IN RE: SHANAYE C., Quincy C., and Zoey C., Children under Eighteen Years of Age Alleged to be Abused by James B., Respondent.
Administration for Children's Services (hereinafter ACS) filed a petition on April 24, 2002 charging respondent father with abuse of three subject children, Shanaye C., age 11, Quincy C., age 6, and Zoey C., age 4. The petition alleges essentially that on or about April 20, 2002, at approximately 4 p.m., respondent father, James B. strangled Sabrina C., the mother of the subject children, and also strangled the children's maternal grandmother, Susan G. resulting in their deaths and thereby removing from the children's lives their primary caregiver, their mother, Sabrina C.
ACS further alleges that the children, Shanaye, Quincy, and Zoey, who were present in the home at the time of the killings, were exposed to a risk of substantial harm, and therefore are abused, or in danger of becoming abused children, pursuant to § 1012(e) of the Family Court Act.
This Court conducted a fact-finding in June 2003. ACS called two witnesses, Detective Marcus Martinez and Police Officer David Zabransky. This Court fully credits the testimony of Detective Marcus Martinez and Police Officer David Zabransky. Further, this Court finds the respondent father's statement, partially exculpatory, to have been voluntarily given to Detective Martinez, and thus, admissible for this fact-finding. In addition to respondent father's statement to police, ACS moved into evidence subject child Shanaye's statement to police, and the medical examiner's reports regarding Sabrina C. and Susan G. Counsel stipulated that respondent father is the father of the two younger children, Quincy and Zoey, and the person legally responsible for Shanaye.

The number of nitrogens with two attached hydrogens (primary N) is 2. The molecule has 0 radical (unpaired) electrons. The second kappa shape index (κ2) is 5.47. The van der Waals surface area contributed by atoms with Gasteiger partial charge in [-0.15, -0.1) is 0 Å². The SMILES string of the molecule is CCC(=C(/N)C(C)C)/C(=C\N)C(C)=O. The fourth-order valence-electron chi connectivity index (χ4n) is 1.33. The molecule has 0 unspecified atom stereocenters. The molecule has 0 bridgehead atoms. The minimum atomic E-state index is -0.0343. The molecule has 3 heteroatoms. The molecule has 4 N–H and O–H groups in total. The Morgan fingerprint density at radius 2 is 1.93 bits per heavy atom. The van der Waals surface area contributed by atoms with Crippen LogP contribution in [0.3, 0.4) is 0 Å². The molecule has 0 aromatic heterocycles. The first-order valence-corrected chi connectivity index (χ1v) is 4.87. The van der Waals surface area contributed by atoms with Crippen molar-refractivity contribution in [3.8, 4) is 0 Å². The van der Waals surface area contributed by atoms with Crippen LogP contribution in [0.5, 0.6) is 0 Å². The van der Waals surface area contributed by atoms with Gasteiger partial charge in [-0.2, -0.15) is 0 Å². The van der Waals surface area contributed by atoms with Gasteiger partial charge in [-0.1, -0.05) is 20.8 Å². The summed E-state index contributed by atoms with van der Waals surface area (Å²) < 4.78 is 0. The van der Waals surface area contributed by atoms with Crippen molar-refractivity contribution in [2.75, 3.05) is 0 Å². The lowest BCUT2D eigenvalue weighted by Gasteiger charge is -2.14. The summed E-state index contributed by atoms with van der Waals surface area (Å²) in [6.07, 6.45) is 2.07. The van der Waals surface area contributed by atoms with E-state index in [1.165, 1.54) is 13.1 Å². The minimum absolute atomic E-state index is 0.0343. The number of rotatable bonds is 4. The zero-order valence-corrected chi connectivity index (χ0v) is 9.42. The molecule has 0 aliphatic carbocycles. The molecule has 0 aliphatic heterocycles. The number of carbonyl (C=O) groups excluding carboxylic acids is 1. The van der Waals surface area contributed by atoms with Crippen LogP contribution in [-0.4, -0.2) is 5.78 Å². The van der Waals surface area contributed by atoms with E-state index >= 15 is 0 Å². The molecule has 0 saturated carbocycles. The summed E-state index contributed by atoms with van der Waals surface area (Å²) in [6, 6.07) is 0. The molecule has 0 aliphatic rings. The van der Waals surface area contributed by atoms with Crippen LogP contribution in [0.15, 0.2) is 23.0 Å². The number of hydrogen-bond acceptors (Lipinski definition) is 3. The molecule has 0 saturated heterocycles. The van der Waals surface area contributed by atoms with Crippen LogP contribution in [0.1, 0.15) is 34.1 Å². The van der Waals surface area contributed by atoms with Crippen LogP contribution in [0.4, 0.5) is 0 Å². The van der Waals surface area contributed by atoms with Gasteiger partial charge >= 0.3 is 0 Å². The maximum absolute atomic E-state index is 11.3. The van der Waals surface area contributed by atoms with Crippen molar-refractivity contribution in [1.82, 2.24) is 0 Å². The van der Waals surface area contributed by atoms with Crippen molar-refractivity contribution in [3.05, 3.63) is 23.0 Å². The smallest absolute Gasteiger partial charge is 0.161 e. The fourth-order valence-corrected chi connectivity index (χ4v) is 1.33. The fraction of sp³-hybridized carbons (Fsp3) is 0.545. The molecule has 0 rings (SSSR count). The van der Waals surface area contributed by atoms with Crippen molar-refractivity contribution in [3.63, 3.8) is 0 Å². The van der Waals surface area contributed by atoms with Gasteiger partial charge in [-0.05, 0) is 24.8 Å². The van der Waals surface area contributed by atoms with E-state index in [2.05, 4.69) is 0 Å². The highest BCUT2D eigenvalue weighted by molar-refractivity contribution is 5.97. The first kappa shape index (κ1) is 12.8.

The respondent father did not call any witnesses. No negative inference was drawn against respondent father for his failure to testify, due to mental incompetence and pending murder charges.
Based upon the credible testimony adduced at the fact-finding as well as documentary evidence, this Court makes the following findings of fact and conclusions of law.
FINDINGS OF FACT